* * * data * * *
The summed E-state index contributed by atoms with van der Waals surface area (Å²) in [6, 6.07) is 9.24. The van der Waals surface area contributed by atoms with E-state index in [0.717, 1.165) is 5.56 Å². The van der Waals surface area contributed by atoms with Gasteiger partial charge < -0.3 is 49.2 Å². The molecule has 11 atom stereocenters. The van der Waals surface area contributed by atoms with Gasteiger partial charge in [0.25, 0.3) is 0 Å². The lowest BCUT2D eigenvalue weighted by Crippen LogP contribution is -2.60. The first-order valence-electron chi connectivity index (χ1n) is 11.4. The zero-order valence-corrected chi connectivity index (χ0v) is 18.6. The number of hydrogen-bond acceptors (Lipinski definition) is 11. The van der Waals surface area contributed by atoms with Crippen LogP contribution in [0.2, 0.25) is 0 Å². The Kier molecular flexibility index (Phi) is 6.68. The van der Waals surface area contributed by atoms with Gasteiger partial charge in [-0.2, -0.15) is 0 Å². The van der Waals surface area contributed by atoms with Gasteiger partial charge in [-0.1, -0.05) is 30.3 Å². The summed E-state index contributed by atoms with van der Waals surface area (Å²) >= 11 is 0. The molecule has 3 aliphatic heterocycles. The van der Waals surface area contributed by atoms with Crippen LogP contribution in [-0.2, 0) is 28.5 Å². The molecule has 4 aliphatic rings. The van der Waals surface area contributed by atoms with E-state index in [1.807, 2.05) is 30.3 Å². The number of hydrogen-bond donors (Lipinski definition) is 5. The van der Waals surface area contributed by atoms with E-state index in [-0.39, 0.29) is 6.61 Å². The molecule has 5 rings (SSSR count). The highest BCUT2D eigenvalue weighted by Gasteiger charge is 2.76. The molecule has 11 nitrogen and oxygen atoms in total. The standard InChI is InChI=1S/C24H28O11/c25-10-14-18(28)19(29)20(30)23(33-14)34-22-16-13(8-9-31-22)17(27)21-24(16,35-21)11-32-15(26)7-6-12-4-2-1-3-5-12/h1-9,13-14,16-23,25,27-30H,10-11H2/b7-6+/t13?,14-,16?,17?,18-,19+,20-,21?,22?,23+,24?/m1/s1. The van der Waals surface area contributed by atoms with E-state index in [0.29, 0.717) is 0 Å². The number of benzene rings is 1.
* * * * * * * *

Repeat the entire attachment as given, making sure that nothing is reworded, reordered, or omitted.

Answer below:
The summed E-state index contributed by atoms with van der Waals surface area (Å²) in [6, 6.07) is 9.24. The van der Waals surface area contributed by atoms with E-state index in [0.717, 1.165) is 5.56 Å². The van der Waals surface area contributed by atoms with Gasteiger partial charge < -0.3 is 49.2 Å². The molecule has 11 atom stereocenters. The van der Waals surface area contributed by atoms with Gasteiger partial charge in [0.25, 0.3) is 0 Å². The lowest BCUT2D eigenvalue weighted by Crippen LogP contribution is -2.60. The first-order valence-electron chi connectivity index (χ1n) is 11.4. The zero-order valence-corrected chi connectivity index (χ0v) is 18.6. The number of hydrogen-bond acceptors (Lipinski definition) is 11. The van der Waals surface area contributed by atoms with Crippen LogP contribution in [0.2, 0.25) is 0 Å². The Kier molecular flexibility index (Phi) is 6.68. The van der Waals surface area contributed by atoms with Gasteiger partial charge in [-0.2, -0.15) is 0 Å². The van der Waals surface area contributed by atoms with Gasteiger partial charge in [-0.1, -0.05) is 30.3 Å². The summed E-state index contributed by atoms with van der Waals surface area (Å²) >= 11 is 0. The molecule has 3 aliphatic heterocycles. The van der Waals surface area contributed by atoms with Crippen LogP contribution in [-0.2, 0) is 28.5 Å². The molecule has 4 aliphatic rings. The van der Waals surface area contributed by atoms with E-state index in [1.807, 2.05) is 30.3 Å². The number of hydrogen-bond donors (Lipinski definition) is 5. The van der Waals surface area contributed by atoms with E-state index in [-0.39, 0.29) is 6.61 Å². The molecule has 5 rings (SSSR count). The highest BCUT2D eigenvalue weighted by Gasteiger charge is 2.76. The molecule has 11 nitrogen and oxygen atoms in total. The standard InChI is InChI=1S/C24H28O11/c25-10-14-18(28)19(29)20(30)23(33-14)34-22-16-13(8-9-31-22)17(27)21-24(16,35-21)11-32-15(26)7-6-12-4-2-1-3-5-12/h1-9,13-14,16-23,25,27-30H,10-11H2/b7-6+/t13?,14-,16?,17?,18-,19+,20-,21?,22?,23+,24?/m1/s1. The van der Waals surface area contributed by atoms with E-state index in [0.29, 0.717) is 0 Å². The number of benzene rings is 1.